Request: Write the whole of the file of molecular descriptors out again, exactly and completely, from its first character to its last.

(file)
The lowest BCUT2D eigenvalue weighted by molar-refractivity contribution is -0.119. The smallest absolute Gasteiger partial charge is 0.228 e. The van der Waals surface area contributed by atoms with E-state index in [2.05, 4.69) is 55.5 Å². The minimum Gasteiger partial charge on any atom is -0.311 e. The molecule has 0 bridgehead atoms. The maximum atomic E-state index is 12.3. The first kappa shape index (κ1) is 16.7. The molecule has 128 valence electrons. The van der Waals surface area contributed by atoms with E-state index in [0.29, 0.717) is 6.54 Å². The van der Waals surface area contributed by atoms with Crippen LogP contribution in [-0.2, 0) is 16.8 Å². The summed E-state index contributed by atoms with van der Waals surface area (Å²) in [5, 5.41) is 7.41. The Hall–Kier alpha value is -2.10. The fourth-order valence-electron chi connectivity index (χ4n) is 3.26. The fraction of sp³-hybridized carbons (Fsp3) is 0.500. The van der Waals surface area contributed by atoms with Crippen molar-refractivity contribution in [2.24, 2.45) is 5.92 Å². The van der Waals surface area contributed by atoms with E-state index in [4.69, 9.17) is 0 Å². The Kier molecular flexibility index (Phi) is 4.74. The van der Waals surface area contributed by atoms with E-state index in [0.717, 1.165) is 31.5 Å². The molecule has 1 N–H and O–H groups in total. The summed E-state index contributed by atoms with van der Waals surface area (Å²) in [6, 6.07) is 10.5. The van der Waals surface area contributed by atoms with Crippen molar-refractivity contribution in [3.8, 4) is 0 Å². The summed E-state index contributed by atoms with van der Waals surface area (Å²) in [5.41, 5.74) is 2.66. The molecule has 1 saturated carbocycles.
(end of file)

The lowest BCUT2D eigenvalue weighted by molar-refractivity contribution is -0.119. The smallest absolute Gasteiger partial charge is 0.228 e. The van der Waals surface area contributed by atoms with E-state index in [2.05, 4.69) is 55.5 Å². The minimum Gasteiger partial charge on any atom is -0.311 e. The molecule has 0 bridgehead atoms. The maximum atomic E-state index is 12.3. The first kappa shape index (κ1) is 16.7. The molecule has 128 valence electrons. The van der Waals surface area contributed by atoms with E-state index in [0.29, 0.717) is 6.54 Å². The van der Waals surface area contributed by atoms with Crippen LogP contribution in [-0.2, 0) is 16.8 Å². The summed E-state index contributed by atoms with van der Waals surface area (Å²) in [5, 5.41) is 7.41. The Hall–Kier alpha value is -2.10. The fourth-order valence-electron chi connectivity index (χ4n) is 3.26. The fraction of sp³-hybridized carbons (Fsp3) is 0.500. The van der Waals surface area contributed by atoms with Crippen molar-refractivity contribution in [2.24, 2.45) is 5.92 Å². The van der Waals surface area contributed by atoms with E-state index in [4.69, 9.17) is 0 Å². The Kier molecular flexibility index (Phi) is 4.74. The van der Waals surface area contributed by atoms with E-state index in [0.717, 1.165) is 31.5 Å². The molecule has 1 N–H and O–H groups in total. The summed E-state index contributed by atoms with van der Waals surface area (Å²) in [6, 6.07) is 10.5. The van der Waals surface area contributed by atoms with Crippen molar-refractivity contribution in [3.8, 4) is 0 Å². The summed E-state index contributed by atoms with van der Waals surface area (Å²) in [5.41, 5.74) is 2.66. The molecule has 1 saturated carbocycles.